This blog shows choosing an efficient ventilation strategy for an isolation room using CFD.
This year 2020 started with the unfortunate news of a new respiratory virus called SARS-COV2 and the disease termed as COVID -19 creating enormous pressure on healthcare infrastructure globally with each passing day.
It has been observed that COVID-19 spreads through direct person-to-person contact. Various researches are going on about virus transmission but to reduce transmission through air and to prepare for worst-case scenarios of community spread, there will be an immediate need for Airborne Infection Isolation Rooms (AIIR) in the areas of high population densities.
This blog discusses "how CFD can be useful in designing an efficient ventilation strategy in keeping low contamination levels inside the isolation room". In designing an HVAC system for the isolation rooms, CFD can provide critical insight about airflow patterns and contaminant transport. This blog discusses the effect of the different configuration of supply and exhaust location inside the isolation room on transport and diffusion of contaminants.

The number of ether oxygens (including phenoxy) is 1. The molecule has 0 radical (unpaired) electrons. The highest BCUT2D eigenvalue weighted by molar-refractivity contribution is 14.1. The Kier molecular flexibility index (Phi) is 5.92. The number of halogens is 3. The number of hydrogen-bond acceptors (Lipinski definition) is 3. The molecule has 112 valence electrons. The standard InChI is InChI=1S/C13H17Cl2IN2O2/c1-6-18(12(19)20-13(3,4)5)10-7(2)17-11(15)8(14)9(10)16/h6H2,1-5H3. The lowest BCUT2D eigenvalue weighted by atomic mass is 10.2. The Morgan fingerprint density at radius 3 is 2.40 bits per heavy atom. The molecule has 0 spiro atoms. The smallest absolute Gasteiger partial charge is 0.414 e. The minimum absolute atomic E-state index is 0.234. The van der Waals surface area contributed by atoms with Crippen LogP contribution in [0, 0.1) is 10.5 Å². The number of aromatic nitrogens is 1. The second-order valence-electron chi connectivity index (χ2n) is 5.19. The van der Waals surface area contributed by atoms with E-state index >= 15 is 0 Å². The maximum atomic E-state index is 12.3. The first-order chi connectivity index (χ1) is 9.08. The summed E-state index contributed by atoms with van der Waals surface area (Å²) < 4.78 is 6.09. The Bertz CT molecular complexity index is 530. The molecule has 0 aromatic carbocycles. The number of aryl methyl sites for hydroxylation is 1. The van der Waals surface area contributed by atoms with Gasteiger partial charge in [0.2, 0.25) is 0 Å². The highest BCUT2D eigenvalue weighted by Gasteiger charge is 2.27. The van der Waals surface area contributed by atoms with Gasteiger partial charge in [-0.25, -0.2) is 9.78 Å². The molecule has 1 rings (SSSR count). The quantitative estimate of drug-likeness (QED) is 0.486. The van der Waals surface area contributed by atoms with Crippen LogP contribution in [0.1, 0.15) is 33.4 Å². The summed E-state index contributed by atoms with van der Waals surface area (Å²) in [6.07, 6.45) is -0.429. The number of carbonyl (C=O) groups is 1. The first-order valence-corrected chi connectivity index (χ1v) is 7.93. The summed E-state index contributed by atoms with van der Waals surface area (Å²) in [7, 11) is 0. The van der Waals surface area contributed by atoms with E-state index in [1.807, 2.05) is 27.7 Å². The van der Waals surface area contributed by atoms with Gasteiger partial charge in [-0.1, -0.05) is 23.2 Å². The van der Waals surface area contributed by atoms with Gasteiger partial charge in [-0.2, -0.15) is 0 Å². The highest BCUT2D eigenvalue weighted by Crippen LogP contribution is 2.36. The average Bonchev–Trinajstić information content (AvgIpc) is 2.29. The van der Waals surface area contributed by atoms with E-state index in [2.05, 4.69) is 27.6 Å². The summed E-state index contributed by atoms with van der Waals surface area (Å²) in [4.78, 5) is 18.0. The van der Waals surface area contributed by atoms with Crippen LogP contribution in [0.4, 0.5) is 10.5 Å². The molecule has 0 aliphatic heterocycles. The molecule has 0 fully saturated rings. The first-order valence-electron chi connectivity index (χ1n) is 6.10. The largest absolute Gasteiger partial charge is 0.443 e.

General Strategies of Airborne Infection Isolation Rooms (AIIR)
Airborne Infection Isolation facilities aim to control airflow inside the room so that airborne contamination is reduced to a level that should not allow the cross-infection of other people in the healthcare facility. The strategy in designing ventilation for an isolation room suite should be to extract maximum contaminant as possible while providing thermal comfort for the patient.
Generally, the following strategies are used for the rooms:
Maintaining lower air pressures than adjacent spaces (Negative pressure) to prevent the escape of contaminated air from the room.